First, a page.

Texas group's latest No Surprises Act lawsuit challenges 600% fee hike

The Texas Medical Association has filed its fourth lawsuit against the federal No Surprises Act, this time challenging a 600 percent hike in administrative fees when seeking dispute resolutions. 

The latest lawsuit argues that the fee hike will restrict many physicians' ability to seek arbitration when an insurer offers insufficient payment for care, according to a Jan. 31 TMA news release. 

Federal agencies announced in October the administrative fees would remain $50 in 2023, according to the release. Two months later, the agencies announced the fee would increase to $350 beginning in January 2023 "due to supplemental data analysis and increasing expenditures in carrying out the federal [independent dispute resolution] process since the development of the prior 2023 guidance."

"The problem is that many payment disputes in these cases amount to less than the fees physicians would have to pay to dispute the unfair payments," TMA President Gary Floyd, MD, said in a statement. "Why would doctors and providers pay the $350 nonrefundable administrative fee to arbitrate a $200 or so payment dispute with a health insurer? The fees deny physicians the ability to formally seek fair payment for taking care of our patients, and that's just wrong."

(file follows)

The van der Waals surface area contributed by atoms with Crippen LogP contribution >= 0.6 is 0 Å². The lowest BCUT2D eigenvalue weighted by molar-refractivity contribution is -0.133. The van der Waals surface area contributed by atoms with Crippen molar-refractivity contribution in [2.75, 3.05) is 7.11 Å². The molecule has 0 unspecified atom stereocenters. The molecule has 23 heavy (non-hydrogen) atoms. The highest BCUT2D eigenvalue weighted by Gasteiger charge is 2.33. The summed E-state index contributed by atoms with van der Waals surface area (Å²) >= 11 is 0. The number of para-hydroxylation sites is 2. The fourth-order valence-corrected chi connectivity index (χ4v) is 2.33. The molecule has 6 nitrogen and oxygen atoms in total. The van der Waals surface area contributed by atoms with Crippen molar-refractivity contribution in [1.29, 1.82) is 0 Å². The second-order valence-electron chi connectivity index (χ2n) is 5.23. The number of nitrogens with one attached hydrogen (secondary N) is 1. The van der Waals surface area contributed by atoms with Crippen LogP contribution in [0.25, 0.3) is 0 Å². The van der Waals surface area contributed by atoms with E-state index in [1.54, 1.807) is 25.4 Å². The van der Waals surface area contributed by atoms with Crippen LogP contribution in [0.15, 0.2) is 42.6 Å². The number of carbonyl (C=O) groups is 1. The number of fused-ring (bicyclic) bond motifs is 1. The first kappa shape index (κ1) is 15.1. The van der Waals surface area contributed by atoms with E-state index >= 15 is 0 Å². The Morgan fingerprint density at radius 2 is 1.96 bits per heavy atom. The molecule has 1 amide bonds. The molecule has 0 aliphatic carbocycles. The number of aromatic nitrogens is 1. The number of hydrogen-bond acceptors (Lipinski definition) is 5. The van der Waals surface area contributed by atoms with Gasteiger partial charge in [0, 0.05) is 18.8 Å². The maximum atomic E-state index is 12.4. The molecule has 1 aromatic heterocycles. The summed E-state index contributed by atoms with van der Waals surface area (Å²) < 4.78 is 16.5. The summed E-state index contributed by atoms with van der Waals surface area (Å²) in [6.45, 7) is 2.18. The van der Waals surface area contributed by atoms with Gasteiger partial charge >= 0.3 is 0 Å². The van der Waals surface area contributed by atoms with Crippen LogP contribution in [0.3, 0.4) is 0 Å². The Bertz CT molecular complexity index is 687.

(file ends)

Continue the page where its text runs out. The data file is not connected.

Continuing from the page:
The TMA is also disputing interim final rules that narrow the No Surprises Act's stipulations on "batching" claims for arbitration, which it said Congress authorized to encourage efficiency and minimize costs in the independent dispute resolution process, according to the release. 

The TMA filed its first No Surprises Act lawsuit in October 2021, successfully arguing that requiring arbitrators to heavily weigh figures created by insurers conflicted with the law and provided insurers with an unfair advantage unintended by Congress. 

The group filed a second lawsuit in September, arguing the final rule will "unfairly advantage health insurers by requiring arbitrators to give outsized weight or consideration to the [qualifying payment amount]." A hearing in that case was held Dec. 20. The court's ruling on that case is "anticipated at any time," according to the release.  

It filed its third lawsuit in November, alleging portions of the rule "artificially deflate the qualifying payment amount." No hearing date has been set in that case, according to the release.

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